If the production of X depends at least in part on omb, then ptc- clones, in which the Hh pathway has been constitutively activated, should produce little or no X if they also lack omb. Clones were made that were both ptc- and omb-; these clones form a6 cuticle as do ptc- clones. However, in the middle of the A compartment and unlike ptc- clones in that position, they fail to repolarize behind, but reverse their polarity in front -- as do omb- cells. Similarly, omb- ptc- clones situated at the back of the A compartment behave like omb- clones, the whole being reversed in polarity (and not like ptc- clones in the same location, that have normal polarity). Thus in terms of the type of the cuticle (the scalar), omb- ptc- behave as ptc- clones, but in terms of the vector they behave as omb- clones. These results confirm that Hh induces X production through the action of omb (Lawrence, 2002).

The model for X suggests that, if omb were ectopically activated in cells at the front of the A compartment, those cells could become a source of X. Indeed omb-expressing clones can repolarize the cells behind them -- as if there were a local peak in the X distribution (Lawrence, 2002).

smoothened (smo), is an essential component of Hh transduction; without it the cells cannot see Hh protein. As regards polarity, one would expect neither omb- nor smo- clones to produce X and for their phenotype to be the same. Although this is generally the case, the effects of smo- and omb- differ for clones located at the back of the A compartment. Polarity within these omb- clones is completely reversed, consistent with the model, whereas the corresponding smo- clones are reversed only within the anterior portion of the clone, polarity returning to normal at the very back of the A compartment. The preferred explanation for this discrepancy is that Smo protein perdures in smo- clones, allowing partial rescue of the smo mutant phenotype, particularly at the back of the A compartment, where Hh is most abundant. This rescue could allow production of X, enough to restore normal polarity at the back of the clone, but not enough to specify a4 cuticle or to upregulate ptc.lacZ. For both smo- and omb- clones, some Hh would be expected to move forward across the clone and induce an ectopic peak of X production in more anterior, wild-type cells, accounting for the polarity reversals that are observed in both cases (Lawrence, 2002).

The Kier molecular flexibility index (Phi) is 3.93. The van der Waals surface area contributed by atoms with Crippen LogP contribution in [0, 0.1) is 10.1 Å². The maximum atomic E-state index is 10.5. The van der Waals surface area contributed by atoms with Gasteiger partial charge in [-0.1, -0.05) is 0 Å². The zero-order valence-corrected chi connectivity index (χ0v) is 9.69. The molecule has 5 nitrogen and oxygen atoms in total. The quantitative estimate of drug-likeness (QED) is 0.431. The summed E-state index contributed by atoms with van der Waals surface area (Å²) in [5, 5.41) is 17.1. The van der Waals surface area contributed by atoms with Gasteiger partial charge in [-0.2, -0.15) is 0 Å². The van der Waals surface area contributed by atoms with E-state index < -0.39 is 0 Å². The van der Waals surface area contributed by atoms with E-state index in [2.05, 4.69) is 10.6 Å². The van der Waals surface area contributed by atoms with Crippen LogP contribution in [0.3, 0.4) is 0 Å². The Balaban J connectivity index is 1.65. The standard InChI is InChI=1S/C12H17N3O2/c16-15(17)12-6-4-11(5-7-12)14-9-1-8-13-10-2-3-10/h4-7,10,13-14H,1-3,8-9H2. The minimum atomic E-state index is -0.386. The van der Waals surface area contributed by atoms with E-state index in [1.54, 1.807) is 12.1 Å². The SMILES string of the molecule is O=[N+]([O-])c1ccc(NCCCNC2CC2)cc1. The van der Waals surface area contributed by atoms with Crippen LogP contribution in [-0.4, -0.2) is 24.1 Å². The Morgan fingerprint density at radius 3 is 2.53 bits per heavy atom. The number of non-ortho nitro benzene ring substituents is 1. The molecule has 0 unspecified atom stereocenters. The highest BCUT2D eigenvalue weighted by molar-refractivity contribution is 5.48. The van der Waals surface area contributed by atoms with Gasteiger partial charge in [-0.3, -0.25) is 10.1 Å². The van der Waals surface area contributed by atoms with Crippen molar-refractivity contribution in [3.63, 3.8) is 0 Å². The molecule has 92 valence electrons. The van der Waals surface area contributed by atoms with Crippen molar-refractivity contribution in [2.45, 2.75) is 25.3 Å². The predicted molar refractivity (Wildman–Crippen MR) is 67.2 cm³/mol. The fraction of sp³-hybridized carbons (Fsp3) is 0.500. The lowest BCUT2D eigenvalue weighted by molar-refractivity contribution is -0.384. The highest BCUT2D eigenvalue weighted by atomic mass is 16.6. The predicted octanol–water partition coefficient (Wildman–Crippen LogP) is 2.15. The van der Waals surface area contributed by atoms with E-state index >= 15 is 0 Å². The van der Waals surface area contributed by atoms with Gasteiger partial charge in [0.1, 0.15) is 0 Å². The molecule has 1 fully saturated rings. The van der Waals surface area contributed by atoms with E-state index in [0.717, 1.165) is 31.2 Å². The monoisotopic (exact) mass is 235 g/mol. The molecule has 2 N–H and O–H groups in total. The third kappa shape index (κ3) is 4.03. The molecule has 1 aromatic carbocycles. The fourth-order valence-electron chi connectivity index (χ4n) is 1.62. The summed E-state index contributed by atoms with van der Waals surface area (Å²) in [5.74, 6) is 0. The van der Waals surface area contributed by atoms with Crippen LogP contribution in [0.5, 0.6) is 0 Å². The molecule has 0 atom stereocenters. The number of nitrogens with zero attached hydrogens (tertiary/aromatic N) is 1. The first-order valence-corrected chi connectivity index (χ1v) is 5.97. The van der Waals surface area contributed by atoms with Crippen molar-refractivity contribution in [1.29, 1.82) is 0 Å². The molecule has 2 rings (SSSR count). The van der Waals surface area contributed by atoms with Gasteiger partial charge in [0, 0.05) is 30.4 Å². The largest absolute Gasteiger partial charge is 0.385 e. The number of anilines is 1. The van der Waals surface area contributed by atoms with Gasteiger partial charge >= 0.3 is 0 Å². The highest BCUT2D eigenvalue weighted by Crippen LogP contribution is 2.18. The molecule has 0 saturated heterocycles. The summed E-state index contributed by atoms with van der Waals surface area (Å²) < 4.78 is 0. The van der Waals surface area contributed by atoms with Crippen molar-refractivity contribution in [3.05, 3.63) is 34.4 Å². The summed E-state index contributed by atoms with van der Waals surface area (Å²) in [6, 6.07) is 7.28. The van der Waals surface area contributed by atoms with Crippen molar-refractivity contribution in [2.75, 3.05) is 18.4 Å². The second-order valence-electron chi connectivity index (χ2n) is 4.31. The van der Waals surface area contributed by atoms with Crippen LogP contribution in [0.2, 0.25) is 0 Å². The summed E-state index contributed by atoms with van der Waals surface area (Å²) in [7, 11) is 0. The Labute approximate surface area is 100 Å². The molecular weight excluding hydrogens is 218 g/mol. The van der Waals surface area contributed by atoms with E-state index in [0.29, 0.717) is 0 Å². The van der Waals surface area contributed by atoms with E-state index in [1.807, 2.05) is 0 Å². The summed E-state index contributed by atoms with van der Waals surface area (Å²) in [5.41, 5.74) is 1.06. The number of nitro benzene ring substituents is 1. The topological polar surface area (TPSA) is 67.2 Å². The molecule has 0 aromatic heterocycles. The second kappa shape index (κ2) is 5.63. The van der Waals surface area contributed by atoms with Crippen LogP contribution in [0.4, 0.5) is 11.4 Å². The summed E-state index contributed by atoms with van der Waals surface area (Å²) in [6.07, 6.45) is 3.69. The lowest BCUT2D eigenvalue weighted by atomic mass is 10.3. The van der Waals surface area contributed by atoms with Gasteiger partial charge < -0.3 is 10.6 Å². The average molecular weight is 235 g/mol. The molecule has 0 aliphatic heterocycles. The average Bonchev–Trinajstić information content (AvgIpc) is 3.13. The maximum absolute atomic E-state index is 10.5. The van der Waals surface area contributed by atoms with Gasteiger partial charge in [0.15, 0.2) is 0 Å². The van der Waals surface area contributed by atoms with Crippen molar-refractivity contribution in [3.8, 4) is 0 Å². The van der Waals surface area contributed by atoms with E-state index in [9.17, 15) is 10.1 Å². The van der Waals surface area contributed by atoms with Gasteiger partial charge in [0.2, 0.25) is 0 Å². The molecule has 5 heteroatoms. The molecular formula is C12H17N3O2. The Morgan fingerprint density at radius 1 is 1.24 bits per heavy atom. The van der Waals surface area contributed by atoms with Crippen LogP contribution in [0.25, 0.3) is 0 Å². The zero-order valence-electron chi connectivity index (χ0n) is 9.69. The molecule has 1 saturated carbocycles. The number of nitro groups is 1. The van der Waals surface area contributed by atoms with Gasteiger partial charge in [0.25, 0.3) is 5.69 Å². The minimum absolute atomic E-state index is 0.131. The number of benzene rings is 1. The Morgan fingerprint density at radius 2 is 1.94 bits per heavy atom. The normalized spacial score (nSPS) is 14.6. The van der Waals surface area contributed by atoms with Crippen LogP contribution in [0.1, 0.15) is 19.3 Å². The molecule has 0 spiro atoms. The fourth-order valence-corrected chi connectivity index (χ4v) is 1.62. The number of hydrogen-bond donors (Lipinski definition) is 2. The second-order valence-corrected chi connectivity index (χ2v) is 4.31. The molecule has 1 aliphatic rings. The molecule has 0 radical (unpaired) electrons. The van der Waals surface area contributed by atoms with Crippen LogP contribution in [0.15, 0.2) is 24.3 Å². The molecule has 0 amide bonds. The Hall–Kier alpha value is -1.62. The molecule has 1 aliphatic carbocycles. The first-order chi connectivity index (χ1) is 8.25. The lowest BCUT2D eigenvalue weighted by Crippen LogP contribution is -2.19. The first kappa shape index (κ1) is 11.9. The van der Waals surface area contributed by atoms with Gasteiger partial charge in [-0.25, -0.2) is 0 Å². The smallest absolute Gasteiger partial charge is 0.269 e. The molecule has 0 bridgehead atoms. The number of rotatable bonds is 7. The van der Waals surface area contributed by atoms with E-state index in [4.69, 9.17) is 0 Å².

To test this explanation Hh receipt was blocked by a different method that is not so subject to perdurance: a marked clone was made that contained no wild-type Ptc, but provided instead a mutant form of Ptc that is ineffective at transducing the Hh signal. Such clones behave like smo- clones in most respects, including making a3 cuticle instead of a4, a5 or a6 cuticle in the back half of the A compartment, and causing polarity reversals both within and anterior to the clone. However, unlike smo- clones, the polarity at the back of these clones does not return to normal. Instead, in the majority of cases, polarity remains reversed all the way to the back edge of the clone, and sometimes beyond, as observed for omb- clones in the same position. These results support the perdurance explanation for the smo- clones and are consistent with the working model, which is based mainly on the results with omb (Lawrence, 2002).